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Updates in Pharma, Retail, and Library Systems
This week has seen a handful of stories about RFID's steady and global march into the pharmaceutical, retail, and library management sectors. This article from recaps the developments.
Jan 26, 2006—This article was originally published by RFID Update.
January 26, 2006—This week has seen a handful of stories about RFID's steady and global march into the pharmaceutical, retail, and library management sectors.
Merck Invests in Advancing RFID Technology
in-PharmaTechnologist.com reports that pharmaceutical giant Merck will invest EUR1 million (about US$ 1.2 million) in a research laboratory at the Technical University of Darmstadt in Darmstadt, Germany. The goal of "Merck Lab" will be to create cheaper RFID technology for application in the fight against drug counterfeiting. Ten people will work in the lab, researching the "novel inorganic composite materials that could be used as printable components in the development of new RFID chips," according to the report. While situated in the university's Chemicals Department, the lab will draw on multi-disciplinary expertise, from materials science to inorganic chemistry to printing machinery design and technology.
RFID Update predicts pharma will be one of the hot stories in RFID this year, as roll-outs continue (Pfizer started shipping RFID-tagged Viagra earlier this month) and the US Food and Drug Administration's electronic pedigree regulations kick in toward year-end.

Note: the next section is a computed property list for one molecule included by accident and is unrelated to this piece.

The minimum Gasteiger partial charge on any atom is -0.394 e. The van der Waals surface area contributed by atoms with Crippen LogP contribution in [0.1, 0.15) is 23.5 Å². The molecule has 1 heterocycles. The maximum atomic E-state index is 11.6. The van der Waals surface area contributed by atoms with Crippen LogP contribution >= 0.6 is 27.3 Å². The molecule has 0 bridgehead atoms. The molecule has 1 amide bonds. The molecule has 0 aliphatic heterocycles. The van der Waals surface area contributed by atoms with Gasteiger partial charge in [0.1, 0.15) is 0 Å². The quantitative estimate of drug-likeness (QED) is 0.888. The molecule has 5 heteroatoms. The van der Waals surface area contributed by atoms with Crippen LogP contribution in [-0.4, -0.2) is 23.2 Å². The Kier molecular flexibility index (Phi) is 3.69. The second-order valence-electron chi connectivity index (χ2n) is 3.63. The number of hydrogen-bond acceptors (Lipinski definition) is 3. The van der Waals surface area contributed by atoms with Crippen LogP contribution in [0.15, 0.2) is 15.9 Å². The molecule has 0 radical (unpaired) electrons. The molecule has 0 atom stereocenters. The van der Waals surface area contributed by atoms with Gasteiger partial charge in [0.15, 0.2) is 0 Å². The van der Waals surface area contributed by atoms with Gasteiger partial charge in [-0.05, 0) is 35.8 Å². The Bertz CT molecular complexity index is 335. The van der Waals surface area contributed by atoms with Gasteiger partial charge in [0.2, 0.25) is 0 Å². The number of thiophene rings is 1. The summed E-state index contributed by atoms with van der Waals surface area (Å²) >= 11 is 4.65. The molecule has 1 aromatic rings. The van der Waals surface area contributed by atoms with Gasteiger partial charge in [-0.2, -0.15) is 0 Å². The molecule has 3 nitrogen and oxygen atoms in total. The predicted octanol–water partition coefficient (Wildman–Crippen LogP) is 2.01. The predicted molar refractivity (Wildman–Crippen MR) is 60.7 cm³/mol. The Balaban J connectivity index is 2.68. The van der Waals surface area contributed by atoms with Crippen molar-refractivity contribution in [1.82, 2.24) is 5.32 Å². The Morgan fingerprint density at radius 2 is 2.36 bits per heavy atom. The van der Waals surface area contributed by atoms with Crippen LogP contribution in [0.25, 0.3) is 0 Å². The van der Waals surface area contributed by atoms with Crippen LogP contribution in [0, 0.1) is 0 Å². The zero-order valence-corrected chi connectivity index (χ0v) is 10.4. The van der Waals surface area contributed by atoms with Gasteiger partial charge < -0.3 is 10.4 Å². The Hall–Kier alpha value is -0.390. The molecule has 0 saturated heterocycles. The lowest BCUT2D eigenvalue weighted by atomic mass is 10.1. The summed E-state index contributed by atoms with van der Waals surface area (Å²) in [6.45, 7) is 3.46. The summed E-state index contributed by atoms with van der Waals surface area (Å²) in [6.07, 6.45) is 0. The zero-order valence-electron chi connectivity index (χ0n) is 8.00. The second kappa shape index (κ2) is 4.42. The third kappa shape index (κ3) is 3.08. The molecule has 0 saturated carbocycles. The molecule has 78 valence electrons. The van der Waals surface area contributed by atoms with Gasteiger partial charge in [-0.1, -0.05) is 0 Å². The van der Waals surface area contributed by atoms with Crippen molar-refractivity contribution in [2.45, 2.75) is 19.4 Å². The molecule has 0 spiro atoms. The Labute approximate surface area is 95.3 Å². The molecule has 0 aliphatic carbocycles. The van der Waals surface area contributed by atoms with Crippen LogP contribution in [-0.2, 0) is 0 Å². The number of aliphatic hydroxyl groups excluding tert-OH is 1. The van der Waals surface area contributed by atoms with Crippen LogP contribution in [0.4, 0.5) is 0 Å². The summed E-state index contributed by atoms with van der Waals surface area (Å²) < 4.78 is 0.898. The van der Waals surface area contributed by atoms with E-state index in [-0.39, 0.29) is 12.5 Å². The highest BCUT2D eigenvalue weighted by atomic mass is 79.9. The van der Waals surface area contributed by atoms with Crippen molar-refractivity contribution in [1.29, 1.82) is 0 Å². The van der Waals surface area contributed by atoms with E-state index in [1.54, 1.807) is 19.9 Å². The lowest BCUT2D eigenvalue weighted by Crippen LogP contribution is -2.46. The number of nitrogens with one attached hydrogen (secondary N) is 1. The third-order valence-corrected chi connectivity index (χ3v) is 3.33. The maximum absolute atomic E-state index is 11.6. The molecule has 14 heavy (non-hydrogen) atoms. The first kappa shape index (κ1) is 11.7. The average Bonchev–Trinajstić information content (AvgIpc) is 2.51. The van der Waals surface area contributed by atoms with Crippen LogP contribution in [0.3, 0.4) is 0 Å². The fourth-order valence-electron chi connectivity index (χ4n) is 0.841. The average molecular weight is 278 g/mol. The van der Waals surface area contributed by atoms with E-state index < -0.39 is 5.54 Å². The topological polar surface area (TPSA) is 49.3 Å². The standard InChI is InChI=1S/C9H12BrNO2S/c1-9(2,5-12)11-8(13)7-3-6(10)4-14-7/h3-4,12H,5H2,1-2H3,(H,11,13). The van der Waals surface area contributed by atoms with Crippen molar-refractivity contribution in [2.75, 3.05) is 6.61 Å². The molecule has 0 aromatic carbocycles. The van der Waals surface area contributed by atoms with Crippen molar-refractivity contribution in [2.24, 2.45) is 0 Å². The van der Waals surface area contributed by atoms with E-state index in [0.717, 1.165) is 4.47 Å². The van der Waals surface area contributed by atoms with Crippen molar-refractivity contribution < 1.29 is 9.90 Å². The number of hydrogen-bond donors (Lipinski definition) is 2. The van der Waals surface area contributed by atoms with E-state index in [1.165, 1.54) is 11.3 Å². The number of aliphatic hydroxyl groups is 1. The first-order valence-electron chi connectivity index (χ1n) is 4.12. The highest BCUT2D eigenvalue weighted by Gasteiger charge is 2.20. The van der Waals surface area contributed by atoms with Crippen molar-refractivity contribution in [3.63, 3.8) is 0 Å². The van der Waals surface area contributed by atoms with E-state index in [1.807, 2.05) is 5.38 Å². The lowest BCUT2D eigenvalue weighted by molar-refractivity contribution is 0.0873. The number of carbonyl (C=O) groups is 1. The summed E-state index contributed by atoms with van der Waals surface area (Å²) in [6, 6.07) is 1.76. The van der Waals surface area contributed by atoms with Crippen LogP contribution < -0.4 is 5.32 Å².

Wal-Mart Gives Gen2 Thumbs Up
According to DC Velocity, Wal-Mart's chief RFID strategist Simon Langford made a number of positive remarks about RFID at this week's RFID Academic Convocation at MIT. Most significantly, he affirmed that Gen2 technology is demonstrating desired improvements in performance, a "real step change" over Gen1. He also said that the giant retailer may deploy up to 100 RFID reader-equipped forklifts at Sam's Club stores around the country before the end of 2006. Evidencing a strategy to capture and react to RFID data as often as possible, he envisioned wearable readers. Such technology would allow supply movement at the retail level to be so intelligent as to give employees directions and actionable information in true real-time.
UPM Raflatac Goes to China
In its first announcement since rebranding as UPM Raflatac last week, the company previously referred to as Rafsec has landed a deal to outfit the Jimei University Library in Xiamen, China, with an RFID book-tagging solution. The technology will allow the automation of currently labor-intensive tasks like book locating, sorting, and checking in and out. The contract calls for 300,000 tags, which the company says are specially designed for library applications. The initiative will expand later in the year with installations at other libraries on the campus.
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